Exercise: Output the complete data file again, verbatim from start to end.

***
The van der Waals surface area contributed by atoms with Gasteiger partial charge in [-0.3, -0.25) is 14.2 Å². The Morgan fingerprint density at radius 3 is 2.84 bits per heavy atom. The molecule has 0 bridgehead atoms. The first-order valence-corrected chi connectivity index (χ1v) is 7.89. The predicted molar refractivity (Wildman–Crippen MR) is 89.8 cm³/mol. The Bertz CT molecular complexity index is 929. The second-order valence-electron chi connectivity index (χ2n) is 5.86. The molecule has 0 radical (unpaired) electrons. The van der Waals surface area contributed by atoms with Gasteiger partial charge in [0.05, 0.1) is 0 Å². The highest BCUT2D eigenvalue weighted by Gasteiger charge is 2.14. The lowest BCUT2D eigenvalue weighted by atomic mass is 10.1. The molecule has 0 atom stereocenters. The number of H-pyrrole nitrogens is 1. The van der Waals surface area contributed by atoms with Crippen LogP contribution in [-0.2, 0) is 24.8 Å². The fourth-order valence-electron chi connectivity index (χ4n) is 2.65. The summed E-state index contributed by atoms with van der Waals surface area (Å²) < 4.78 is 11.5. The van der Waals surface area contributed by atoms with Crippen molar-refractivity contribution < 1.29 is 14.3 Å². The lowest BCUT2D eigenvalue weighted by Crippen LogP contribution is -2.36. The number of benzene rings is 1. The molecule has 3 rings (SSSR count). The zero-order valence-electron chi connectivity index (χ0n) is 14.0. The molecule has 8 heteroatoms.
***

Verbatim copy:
The van der Waals surface area contributed by atoms with Gasteiger partial charge in [-0.3, -0.25) is 14.2 Å². The Morgan fingerprint density at radius 3 is 2.84 bits per heavy atom. The molecule has 0 bridgehead atoms. The first-order valence-corrected chi connectivity index (χ1v) is 7.89. The predicted molar refractivity (Wildman–Crippen MR) is 89.8 cm³/mol. The Bertz CT molecular complexity index is 929. The second-order valence-electron chi connectivity index (χ2n) is 5.86. The molecule has 0 radical (unpaired) electrons. The van der Waals surface area contributed by atoms with Gasteiger partial charge in [0.05, 0.1) is 0 Å². The highest BCUT2D eigenvalue weighted by Gasteiger charge is 2.14. The lowest BCUT2D eigenvalue weighted by atomic mass is 10.1. The molecule has 0 atom stereocenters. The number of H-pyrrole nitrogens is 1. The van der Waals surface area contributed by atoms with Crippen LogP contribution in [-0.2, 0) is 24.8 Å². The fourth-order valence-electron chi connectivity index (χ4n) is 2.65. The summed E-state index contributed by atoms with van der Waals surface area (Å²) < 4.78 is 11.5. The van der Waals surface area contributed by atoms with Crippen molar-refractivity contribution < 1.29 is 14.3 Å². The lowest BCUT2D eigenvalue weighted by Crippen LogP contribution is -2.36. The number of benzene rings is 1. The molecule has 3 rings (SSSR count). The zero-order valence-electron chi connectivity index (χ0n) is 14.0. The molecule has 8 heteroatoms.